SilverRock Resort featuring the Arnold Palmer Classic Course in La Quinta.
PHOTOGRAPH COURTESY SILVERROCK RESORT
With 62 PGA Tour titles to his name, Arnold Palmer brought excitement and credibility to the game of golf, stature to the pro tour, and style to the Coachella Valley.
Originally from Latrobe, Pennsylvania, the aptly nicknamed King lived much of his life in Orlando, Florida; but he loved Greater Palm Springs. And the desert loved him back. Case in point: In 2018, two years after Palmer died, Charlie Mechem, his longtime friend and next-door neighbor at Tradition Golf Club in La Quinta — a course Palmer designed and a hideaway where he kept a home — rallied members to erect a statue there in honor of the golfer.
PHOTOGRAPH COURTESY PALM SPRINGS HISTORICAL SOCIETY
Arnold Palmer playing at the 1963 Bob Hope Desert Classic.
“I got some homeowners together and made the proposal, including how much it would cost,” Mechem says. “In about 10 minutes, it was taken care of.”
Although you’d need to be a Tradition member or guest to see the statue outside the private clubhouse, you can revel in Arnie’s legacy at a handful of public Palmer destinations across the Coachella Valley.
PHOTOGRAPH BY CHRIS MILLER / IMAGINE IMAGERY
Classic Club in Palm Desert.
An Arnold Palmer tour of the Coachella Valley might start, surprisingly, north of Interstate 10, near Cook Street, where Palmer designed the Classic Club. The course is as classy as the architecture of the clubhouse and its Mediterranean-inspired restaurant. For three years, it hosted the January pro golf event known as the Bob Hope Desert Classic before various sponsor and name changes (now The American Express, held in January at PGA West in La Quinta).
Beautifully tucked against the Santa Rosa Mountains, La Quinta’s par-72 SilverRock Resort course is still playable while the property undergoes renovations. No amount of new brick and mortar can detract from the flow of Palmer’s design — or from the likelihood that, along the way, a golfer with a good eye may spot an elegant bighorn sheep on a rocky ledge.
PHOTOGRAPH COURTESY THE NEST
The Nest in Indian Wells.
Palmer’s charm and personality extended well into the 19th hole. Among his go-to bars: The Nest, where desert winter nightlife finds few equals. Palmer occasionally stopped there for dinner while in town as a player and, later, while designing courses. One of The Nest’s investors, Peter Murphy of La Quinta, recalls Palmer dining and then heading into the bar, where the music was loud, and the crowd was loose and large. “He’d walk in, order a drink, and the place would go crazy,” Murphy says.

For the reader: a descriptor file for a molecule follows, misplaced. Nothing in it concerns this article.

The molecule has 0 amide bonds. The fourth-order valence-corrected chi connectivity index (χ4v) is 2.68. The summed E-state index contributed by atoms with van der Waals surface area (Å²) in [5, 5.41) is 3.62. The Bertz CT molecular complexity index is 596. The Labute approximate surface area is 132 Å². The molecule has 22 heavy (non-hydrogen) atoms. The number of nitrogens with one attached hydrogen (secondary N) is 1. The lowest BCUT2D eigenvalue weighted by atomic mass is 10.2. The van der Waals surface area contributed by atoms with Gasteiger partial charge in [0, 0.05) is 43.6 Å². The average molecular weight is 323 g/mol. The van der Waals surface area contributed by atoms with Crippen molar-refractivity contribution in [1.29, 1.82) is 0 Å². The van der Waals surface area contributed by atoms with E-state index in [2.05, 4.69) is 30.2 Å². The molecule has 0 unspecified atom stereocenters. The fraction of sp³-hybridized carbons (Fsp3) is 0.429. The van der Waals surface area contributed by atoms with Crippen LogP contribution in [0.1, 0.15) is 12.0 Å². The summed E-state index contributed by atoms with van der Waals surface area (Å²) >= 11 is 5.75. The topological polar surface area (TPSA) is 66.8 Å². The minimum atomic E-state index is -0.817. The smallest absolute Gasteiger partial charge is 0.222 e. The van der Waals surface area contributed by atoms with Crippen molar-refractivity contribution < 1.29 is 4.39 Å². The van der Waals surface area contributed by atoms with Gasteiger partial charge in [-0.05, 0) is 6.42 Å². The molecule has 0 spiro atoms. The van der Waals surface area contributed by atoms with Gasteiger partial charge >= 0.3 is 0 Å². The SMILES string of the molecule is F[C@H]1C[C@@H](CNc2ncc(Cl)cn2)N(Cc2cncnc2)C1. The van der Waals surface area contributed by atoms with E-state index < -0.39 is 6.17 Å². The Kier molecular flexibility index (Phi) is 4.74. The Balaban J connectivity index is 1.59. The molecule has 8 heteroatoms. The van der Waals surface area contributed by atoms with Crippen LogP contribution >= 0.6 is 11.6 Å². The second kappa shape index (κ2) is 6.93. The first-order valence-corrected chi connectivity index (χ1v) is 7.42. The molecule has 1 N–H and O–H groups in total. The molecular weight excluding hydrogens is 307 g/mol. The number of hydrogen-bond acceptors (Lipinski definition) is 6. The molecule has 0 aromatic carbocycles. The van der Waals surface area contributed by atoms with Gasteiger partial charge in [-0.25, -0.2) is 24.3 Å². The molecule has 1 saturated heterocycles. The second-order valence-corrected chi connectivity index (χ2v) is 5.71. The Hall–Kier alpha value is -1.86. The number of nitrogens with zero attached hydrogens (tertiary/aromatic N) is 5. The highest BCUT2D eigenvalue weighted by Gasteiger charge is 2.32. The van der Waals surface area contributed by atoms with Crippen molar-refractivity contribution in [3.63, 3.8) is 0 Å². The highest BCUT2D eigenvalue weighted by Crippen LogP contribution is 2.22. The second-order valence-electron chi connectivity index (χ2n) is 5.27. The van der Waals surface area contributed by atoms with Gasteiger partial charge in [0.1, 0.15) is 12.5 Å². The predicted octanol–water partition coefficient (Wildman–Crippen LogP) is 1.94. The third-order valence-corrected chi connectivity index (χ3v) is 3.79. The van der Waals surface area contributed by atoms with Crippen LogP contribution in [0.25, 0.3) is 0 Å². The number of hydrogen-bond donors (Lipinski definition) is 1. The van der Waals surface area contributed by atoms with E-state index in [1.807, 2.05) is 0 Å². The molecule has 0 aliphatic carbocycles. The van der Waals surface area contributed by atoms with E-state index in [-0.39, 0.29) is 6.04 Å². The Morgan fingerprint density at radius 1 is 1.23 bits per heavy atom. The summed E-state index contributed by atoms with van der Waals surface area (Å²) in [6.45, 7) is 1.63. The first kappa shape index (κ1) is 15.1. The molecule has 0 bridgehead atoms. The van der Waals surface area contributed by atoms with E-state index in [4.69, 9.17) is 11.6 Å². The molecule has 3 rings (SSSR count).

Only one restaurant bears Palmer’s name. According to Mechem, Palmer was never meant to be a chain restaurateur. “I advised him there had to be just one, this one,” Mechem says. “If there were a bunch of them, and somebody wrote in to complain about a meal, knowing Arnie like I did, he’d want to go wherever that restaurant was and fix it.” There is a room of memorabilia, including major tournament trophies and priceless photos. Guests often follow dinner with a walk-through. “A lot of times,” restaurant manager Dustin Nichols reports, “they leave with tears in their eyes.”
Palmer received a star on the Palm Springs Walk of Stars on Jan. 16, 2017. His was the 410th star in a collection that includes presidents, as well as Elvis, Marilyn Monroe, and Cheeta the Chimp of Tarzan fame. Find it in front of Eisenhower Health Center, which sponsored the star, at 415 S. Palm Canyon Drive.
On a trip to Brawley for a pro golf event, Palmer and his new wife, Winnie, stopped at this place called Palm Springs. Thunderbird Country Club would host the Ryder Cup that next November; Palmer wanted a look. It was love at first sight, and he would go on to tell sports writers that seeing Palm Springs made him never want to leave. Five years later, with a Masters title in hand, he returned to win the Thunderbird Invitational, forerunner to the Hope pro event. He returned again and again.
PHOTOGRAPHY COURTESY PALM SPRINGS LIFE ARCHIVES In 1959 at the Thnderbird Invitational, Palmer kisses his $1,500 winning checkalongside actor Desi Arnaz.
The tournament that winter in the desert became a pro tour event: the Palm Springs Golf Classic. Palmer, having won the invitational the year before, returned to Thunderbird, shot 22 under par, and won his biggest paycheck to date, $12,000. He would win again in ’62, ’68, ’71 and ’73.
PHOTOGRAPH BY CSU ARCHIVES / COURTESY EVERETT COLLECTION
(From left) Former President Dwight Eisenhower, comedian Bob Hope, and Arnold Palmer.
Feb. 11, 1973
Palmer had not won in two years. He was 43 years old, and while he would eventually play in the Hope event 42 times, his name was no longer among the likely winners. But win he did, in a duel down the stretch with none other than Jack Nicklaus. On the 18th hole at Bermuda Dunes Country Club, needing only a par, Palmer sank a 7-foot putt for birdie. That was his style. It was his final PGA Tour victory.
PHOTOGRAPH COURTESY UNITED STATES GOLF ASSOCATION
Arnold Palmer wins his last tournament in 1973.
Feb. 17, 2001
Palmer was 71, still playing, feigning competitive zeal, but mostly enjoying being in the desert. Somehow, midway through the tournament, he needed only a birdie and a par to finish his round with a 71 — and to shoot his age. It hadn’t been done on the tour since Sam Snead’s feat 22 years earlier. On the Arnold Palmer Course he designed, and which served as tournament headquarters, he birdied 17, parred 18, and reminded spectators that he was, in fact, “The King.”